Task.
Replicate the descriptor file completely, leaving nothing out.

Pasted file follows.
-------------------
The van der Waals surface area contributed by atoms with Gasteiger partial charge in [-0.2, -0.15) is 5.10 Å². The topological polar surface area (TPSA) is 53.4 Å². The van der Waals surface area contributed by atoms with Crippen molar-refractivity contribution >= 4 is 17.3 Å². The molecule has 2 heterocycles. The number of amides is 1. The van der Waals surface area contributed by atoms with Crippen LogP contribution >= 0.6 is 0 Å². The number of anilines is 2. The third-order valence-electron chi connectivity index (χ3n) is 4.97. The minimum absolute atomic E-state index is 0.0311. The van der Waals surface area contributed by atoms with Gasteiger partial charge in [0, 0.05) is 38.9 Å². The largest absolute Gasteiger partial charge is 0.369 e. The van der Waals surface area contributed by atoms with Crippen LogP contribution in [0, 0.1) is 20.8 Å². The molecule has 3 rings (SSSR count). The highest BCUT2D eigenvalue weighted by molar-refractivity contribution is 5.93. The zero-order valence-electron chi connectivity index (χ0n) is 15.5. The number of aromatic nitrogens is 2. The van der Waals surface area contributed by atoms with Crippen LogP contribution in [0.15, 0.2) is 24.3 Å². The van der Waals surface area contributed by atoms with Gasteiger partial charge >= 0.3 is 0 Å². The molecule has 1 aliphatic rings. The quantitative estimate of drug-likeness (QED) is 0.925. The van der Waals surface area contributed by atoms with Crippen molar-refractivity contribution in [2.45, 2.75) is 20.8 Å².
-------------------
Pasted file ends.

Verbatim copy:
The van der Waals surface area contributed by atoms with Gasteiger partial charge in [-0.2, -0.15) is 5.10 Å². The topological polar surface area (TPSA) is 53.4 Å². The van der Waals surface area contributed by atoms with Crippen molar-refractivity contribution >= 4 is 17.3 Å². The molecule has 2 heterocycles. The number of amides is 1. The van der Waals surface area contributed by atoms with Crippen LogP contribution >= 0.6 is 0 Å². The number of anilines is 2. The third-order valence-electron chi connectivity index (χ3n) is 4.97. The minimum absolute atomic E-state index is 0.0311. The van der Waals surface area contributed by atoms with Gasteiger partial charge in [0, 0.05) is 38.9 Å². The largest absolute Gasteiger partial charge is 0.369 e. The van der Waals surface area contributed by atoms with Crippen LogP contribution in [0, 0.1) is 20.8 Å². The molecule has 3 rings (SSSR count). The highest BCUT2D eigenvalue weighted by molar-refractivity contribution is 5.93. The zero-order valence-electron chi connectivity index (χ0n) is 15.5. The number of aromatic nitrogens is 2. The van der Waals surface area contributed by atoms with Crippen LogP contribution in [0.15, 0.2) is 24.3 Å². The van der Waals surface area contributed by atoms with Gasteiger partial charge >= 0.3 is 0 Å². The molecule has 1 aliphatic rings. The quantitative estimate of drug-likeness (QED) is 0.925. The van der Waals surface area contributed by atoms with Crippen molar-refractivity contribution in [2.45, 2.75) is 20.8 Å².